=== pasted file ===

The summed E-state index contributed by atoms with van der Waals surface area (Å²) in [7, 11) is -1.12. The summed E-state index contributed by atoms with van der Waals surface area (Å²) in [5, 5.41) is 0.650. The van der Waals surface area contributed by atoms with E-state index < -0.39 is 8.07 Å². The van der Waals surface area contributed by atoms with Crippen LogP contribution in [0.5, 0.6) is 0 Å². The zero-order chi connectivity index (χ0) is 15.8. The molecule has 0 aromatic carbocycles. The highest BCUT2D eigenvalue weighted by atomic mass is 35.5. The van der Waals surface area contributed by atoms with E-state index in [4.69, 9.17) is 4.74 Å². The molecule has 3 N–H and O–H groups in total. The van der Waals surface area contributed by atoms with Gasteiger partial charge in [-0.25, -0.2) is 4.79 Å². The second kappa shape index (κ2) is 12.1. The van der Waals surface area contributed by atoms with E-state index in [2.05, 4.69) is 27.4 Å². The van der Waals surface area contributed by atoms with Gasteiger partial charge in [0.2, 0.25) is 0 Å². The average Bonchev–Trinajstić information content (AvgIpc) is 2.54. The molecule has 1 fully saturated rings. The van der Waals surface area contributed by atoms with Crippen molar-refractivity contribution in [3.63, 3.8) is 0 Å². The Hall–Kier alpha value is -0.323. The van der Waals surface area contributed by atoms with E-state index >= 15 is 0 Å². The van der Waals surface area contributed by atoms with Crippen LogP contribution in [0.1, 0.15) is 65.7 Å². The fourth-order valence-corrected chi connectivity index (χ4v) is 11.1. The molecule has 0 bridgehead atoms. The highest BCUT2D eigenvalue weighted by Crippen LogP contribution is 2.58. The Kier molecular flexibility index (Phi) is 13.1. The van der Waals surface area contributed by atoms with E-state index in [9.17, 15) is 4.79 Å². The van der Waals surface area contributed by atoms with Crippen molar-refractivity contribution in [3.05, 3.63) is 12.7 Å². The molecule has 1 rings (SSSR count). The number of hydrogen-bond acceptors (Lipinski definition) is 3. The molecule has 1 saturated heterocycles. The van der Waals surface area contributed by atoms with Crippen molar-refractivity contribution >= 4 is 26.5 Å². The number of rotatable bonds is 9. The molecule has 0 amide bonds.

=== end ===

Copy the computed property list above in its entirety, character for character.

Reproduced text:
The summed E-state index contributed by atoms with van der Waals surface area (Å²) in [7, 11) is -1.12. The summed E-state index contributed by atoms with van der Waals surface area (Å²) in [5, 5.41) is 0.650. The van der Waals surface area contributed by atoms with E-state index < -0.39 is 8.07 Å². The van der Waals surface area contributed by atoms with Crippen LogP contribution in [0.5, 0.6) is 0 Å². The zero-order chi connectivity index (χ0) is 15.8. The molecule has 0 aromatic carbocycles. The highest BCUT2D eigenvalue weighted by atomic mass is 35.5. The van der Waals surface area contributed by atoms with E-state index in [4.69, 9.17) is 4.74 Å². The molecule has 3 N–H and O–H groups in total. The van der Waals surface area contributed by atoms with Gasteiger partial charge in [-0.25, -0.2) is 4.79 Å². The second kappa shape index (κ2) is 12.1. The van der Waals surface area contributed by atoms with E-state index in [2.05, 4.69) is 27.4 Å². The van der Waals surface area contributed by atoms with Gasteiger partial charge in [0.2, 0.25) is 0 Å². The average Bonchev–Trinajstić information content (AvgIpc) is 2.54. The molecule has 1 fully saturated rings. The van der Waals surface area contributed by atoms with Crippen molar-refractivity contribution in [3.63, 3.8) is 0 Å². The Hall–Kier alpha value is -0.323. The van der Waals surface area contributed by atoms with E-state index >= 15 is 0 Å². The van der Waals surface area contributed by atoms with Crippen LogP contribution in [0.1, 0.15) is 65.7 Å². The fourth-order valence-corrected chi connectivity index (χ4v) is 11.1. The molecule has 0 bridgehead atoms. The highest BCUT2D eigenvalue weighted by Crippen LogP contribution is 2.58. The Kier molecular flexibility index (Phi) is 13.1. The van der Waals surface area contributed by atoms with E-state index in [9.17, 15) is 4.79 Å². The van der Waals surface area contributed by atoms with Crippen molar-refractivity contribution in [3.05, 3.63) is 12.7 Å². The molecule has 1 rings (SSSR count). The number of hydrogen-bond acceptors (Lipinski definition) is 3. The molecule has 1 saturated heterocycles. The van der Waals surface area contributed by atoms with Crippen molar-refractivity contribution >= 4 is 26.5 Å². The number of rotatable bonds is 9. The molecule has 0 amide bonds.